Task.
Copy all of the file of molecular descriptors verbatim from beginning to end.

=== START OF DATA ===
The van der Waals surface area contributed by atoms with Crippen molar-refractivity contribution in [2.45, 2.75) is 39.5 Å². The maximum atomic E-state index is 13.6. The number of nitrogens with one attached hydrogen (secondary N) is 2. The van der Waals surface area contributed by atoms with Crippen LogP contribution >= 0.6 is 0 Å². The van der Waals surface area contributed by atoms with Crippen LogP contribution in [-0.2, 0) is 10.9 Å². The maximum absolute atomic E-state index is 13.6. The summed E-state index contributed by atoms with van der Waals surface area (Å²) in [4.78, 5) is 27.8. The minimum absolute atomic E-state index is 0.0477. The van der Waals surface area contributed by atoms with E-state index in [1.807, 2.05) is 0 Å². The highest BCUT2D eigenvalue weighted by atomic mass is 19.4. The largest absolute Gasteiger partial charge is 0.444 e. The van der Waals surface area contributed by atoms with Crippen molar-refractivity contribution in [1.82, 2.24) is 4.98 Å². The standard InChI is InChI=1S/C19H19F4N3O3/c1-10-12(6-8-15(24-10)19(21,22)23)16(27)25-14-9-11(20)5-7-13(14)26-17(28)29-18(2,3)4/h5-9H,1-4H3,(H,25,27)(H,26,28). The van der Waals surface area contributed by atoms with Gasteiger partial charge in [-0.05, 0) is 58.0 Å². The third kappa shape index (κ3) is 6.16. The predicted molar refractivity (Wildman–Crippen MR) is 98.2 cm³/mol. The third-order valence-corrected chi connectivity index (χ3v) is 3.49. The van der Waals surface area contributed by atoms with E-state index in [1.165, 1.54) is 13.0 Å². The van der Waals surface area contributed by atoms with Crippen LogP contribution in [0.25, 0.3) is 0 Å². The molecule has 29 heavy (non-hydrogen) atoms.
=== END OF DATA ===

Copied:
The van der Waals surface area contributed by atoms with Crippen molar-refractivity contribution in [2.45, 2.75) is 39.5 Å². The maximum atomic E-state index is 13.6. The number of nitrogens with one attached hydrogen (secondary N) is 2. The van der Waals surface area contributed by atoms with Crippen LogP contribution >= 0.6 is 0 Å². The van der Waals surface area contributed by atoms with Crippen LogP contribution in [-0.2, 0) is 10.9 Å². The maximum absolute atomic E-state index is 13.6. The summed E-state index contributed by atoms with van der Waals surface area (Å²) in [4.78, 5) is 27.8. The minimum absolute atomic E-state index is 0.0477. The van der Waals surface area contributed by atoms with E-state index in [1.807, 2.05) is 0 Å². The highest BCUT2D eigenvalue weighted by atomic mass is 19.4. The largest absolute Gasteiger partial charge is 0.444 e. The van der Waals surface area contributed by atoms with Crippen molar-refractivity contribution in [1.82, 2.24) is 4.98 Å². The standard InChI is InChI=1S/C19H19F4N3O3/c1-10-12(6-8-15(24-10)19(21,22)23)16(27)25-14-9-11(20)5-7-13(14)26-17(28)29-18(2,3)4/h5-9H,1-4H3,(H,25,27)(H,26,28). The van der Waals surface area contributed by atoms with Gasteiger partial charge in [-0.05, 0) is 58.0 Å². The third kappa shape index (κ3) is 6.16. The predicted molar refractivity (Wildman–Crippen MR) is 98.2 cm³/mol. The third-order valence-corrected chi connectivity index (χ3v) is 3.49. The van der Waals surface area contributed by atoms with E-state index in [1.165, 1.54) is 13.0 Å². The van der Waals surface area contributed by atoms with Crippen LogP contribution in [0.25, 0.3) is 0 Å². The molecule has 29 heavy (non-hydrogen) atoms.